Orthomolecular Medicine: The Best Cost Effective, Rational and Scientific Choice for Disease Treatment
This editorial, originally published in the Journal of Orthomolecular Medicine, Vol 28, No 1, 2013 is by Michael J. Gonzalez, DSc, NMD, PhD, FACN and Jorge R. Miranda-Massari, PharmD
The current healthcare system doesn’t work. For the past several decades medical practice in the USA has become excessively dependent on drugs and technology. Medical science and healthcare policy are influenced by a myriad of powerful private interest groups. This is the main reason why medical care in the USA is by far the most expensive in the world but, sadly, by no means the best. Many countries have higher longevity and lower mortality rates in many diseases. The “USA way” of practicing medicine is just profit-oriented and not consistent with public health priorities.
In 2009, the National Health Expenditure Accounts estimated that the US expenditure in healthcare was $2.5 trillion, although an independent study claimed that the amount reached was $2.8 trillion.1 This represents 17.3% of our gross national product, more than double the percentage of the gross national product spent by any other nation on healthcare.2 Seventy-eight percent of our healthcare costs are aimed at treating the 133 million Americans who have chronic diseases. Despite this, we rank 12th out of 13 industrialized nations in 16 major indicators of the health status of a population, such as life expectancy for different groups, neonatal and age adjusted mortality.3 We wait for illness to develop and then we spend huge sums on heroic measures. We practice “Rescue Medicine.” We have a large population of vertically ill people: they are not sick enough to lie down (horizontally ill) but are sufficiently unhealthy to pose a substantial risk of needing major therapeutic investments. When we talk about health insurance what we really mean is disease-care reimbursement. We spend more but feel worse. This is a very expensive and ineffective system of healthcare (or rather disease-care).
Moreover, we should have in mind that acute and emergency care cannot effectively treat chronic disease. This kind of medicine focuses only on getting rid of the immediate symptoms, not the disease. Not only does our current approach fail to effectively diagnose and treat the underlying causes of chronic disease, it does great harm at a high economic cost. Since the Renaissance, science, especially medicine, has taken a particular path in its analytical evaluation of the world. It is rooted in the assumption that complex problems are solvable by dividing them into smaller, simpler units. By reducing it into smaller units, this approach has been termed “reductionist” and has been the predominant paradigm of science over the past four centuries. Reductionism pervades the medical sciences and affects the way we diagnose, treat, and prevent disease. Is reductionist medicine part of our overall healthcare problem? Probably!
Reductionist medicine is a direct product of Cartesian ideas about the body, specifically, the long-held view that the mind is separate from the body. The philosopher René Descartes (1596–1650) argued that the mind and body are made of totally different substances: mind is spiritual matter and body is material matter. Within conventional scientific thinking, there was no way to link the activities of the mind with the functions of the body. In general, Reductionism is the process of learning more and more about less and less until eventually one knows everything about nothing. Such symptom-driven treatment lacks a curative effect since it fails to identify and eradicate underlying causes of disease. At some point the late Dr. Emanuel Cheraskin stated: “Health in America is the fastest growing failing business in the western civilization.” Is our healthcare status a product of capitalism? Should we add to our constitution the right to be healthy? That would be the right thing to do but unfortunately this ideal is not part of our current healthcare system.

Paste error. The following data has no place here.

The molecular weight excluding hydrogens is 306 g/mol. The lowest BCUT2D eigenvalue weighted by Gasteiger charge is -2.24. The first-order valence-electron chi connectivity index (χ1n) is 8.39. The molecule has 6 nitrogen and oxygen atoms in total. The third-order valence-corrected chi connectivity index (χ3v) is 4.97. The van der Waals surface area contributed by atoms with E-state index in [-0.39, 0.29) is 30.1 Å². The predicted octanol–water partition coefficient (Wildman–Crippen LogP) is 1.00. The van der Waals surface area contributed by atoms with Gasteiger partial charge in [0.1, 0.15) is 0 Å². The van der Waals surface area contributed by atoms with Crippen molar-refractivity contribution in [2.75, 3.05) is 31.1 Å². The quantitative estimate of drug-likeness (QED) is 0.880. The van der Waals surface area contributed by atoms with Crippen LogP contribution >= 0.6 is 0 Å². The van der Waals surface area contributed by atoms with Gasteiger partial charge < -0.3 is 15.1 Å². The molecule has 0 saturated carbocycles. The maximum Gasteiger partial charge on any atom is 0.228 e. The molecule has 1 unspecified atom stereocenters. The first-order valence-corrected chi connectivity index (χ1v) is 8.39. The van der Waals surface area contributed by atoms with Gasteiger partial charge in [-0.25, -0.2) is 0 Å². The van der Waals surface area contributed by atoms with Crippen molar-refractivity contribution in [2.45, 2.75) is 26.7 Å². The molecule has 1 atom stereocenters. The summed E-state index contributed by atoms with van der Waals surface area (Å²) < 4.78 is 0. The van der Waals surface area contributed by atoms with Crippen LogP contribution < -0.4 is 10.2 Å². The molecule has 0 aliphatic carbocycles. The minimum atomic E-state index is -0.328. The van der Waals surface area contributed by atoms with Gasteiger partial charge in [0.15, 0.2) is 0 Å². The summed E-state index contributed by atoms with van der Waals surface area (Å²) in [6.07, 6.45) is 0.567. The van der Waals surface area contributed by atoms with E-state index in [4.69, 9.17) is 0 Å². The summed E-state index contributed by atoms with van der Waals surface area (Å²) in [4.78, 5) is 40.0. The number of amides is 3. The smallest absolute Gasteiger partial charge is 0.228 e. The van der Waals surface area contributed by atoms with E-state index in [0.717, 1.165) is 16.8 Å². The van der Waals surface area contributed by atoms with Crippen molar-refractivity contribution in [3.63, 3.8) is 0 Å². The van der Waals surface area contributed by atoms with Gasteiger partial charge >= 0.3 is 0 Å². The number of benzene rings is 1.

Orthomolecular Medicine to the Rescue
A better approach that leads to health and wellness is to focus on optimizing the biological functioning in our bodies’ core biochemical/physiological systems. This approach is called Orthomolecular Medicine (OM). OM utilizes nutrition and supplementation as important corrective metabolic tools, tools that are effective and inexpensive. Nutritional science has always been neglected in medicine. It is seen as a secondary, less relevant factor in health. Physicians have abdicated the science and practice of nutrition. This is why we do not have concise nutritional guidelines or consensus related to nutrition and disease, despite abundant evidence. It is also why there is so much professional and public confusion around nutrition and supplementation in general.
The Standard American Diet is lacking in necessary nutrients. This state of nutritional insufficiency is a possible reason why millions are walking around with headaches, body aches, digestive upset, skin problems, sinus problems, frequent colds, and many other diseases that may quickly disappear when you start taking the necessary vitamins and minerals. Nutrition is enhanced through supplementation.
The current dietary reference intakes (DRI) recommends only a minimum amount of nutrients enough to prevent deficiency diseases, not the varying amounts needed by a polymorphic population for optimal health that may be hundreds of times the DRIs. Most physicians and consumers do not realize that DRIs are the minimum necessary to prevent index deficiency diseases. Medicine has failed to recognize that nutrients are multifunctional metabolic substances with multiple biochemical/physiological roles. For example, vitamin D not only prevents rickets, but may have a role in treating or preventing heart disease, multiple sclerosis, polycystic ovarian syndrome, depression, epilepsy, type 1 diabetes and cancer.4-6 Folate not only prevents megaloblastic anemia, but also prevents neural tube defects, cardiovascular disease, dementia, depression, and colon and breast cancer.7,8
Conventional medical thinking has been biased against the therapeutic use of vitamins/minerals in disease and has largely ignored the fact that vitamins/minerals have a role in optimizing health. Here are just a few of the diseases common in our population, along with the nutritional deficiencies or insufficiencies associated to them:
- Cardiovascular disease: Significant deficiencies in vitamin D have been linked to peripheral artery disease,9,10 which usually precedes cardiovascular disease. Also, vitamins C, D, E, folate, pyridoxine, and cobalamin promote healthy endothelial function,11-13 which reduces the risk of heart disease. Coenzyme Q10 deficiencies also cause cardiac problems.14-15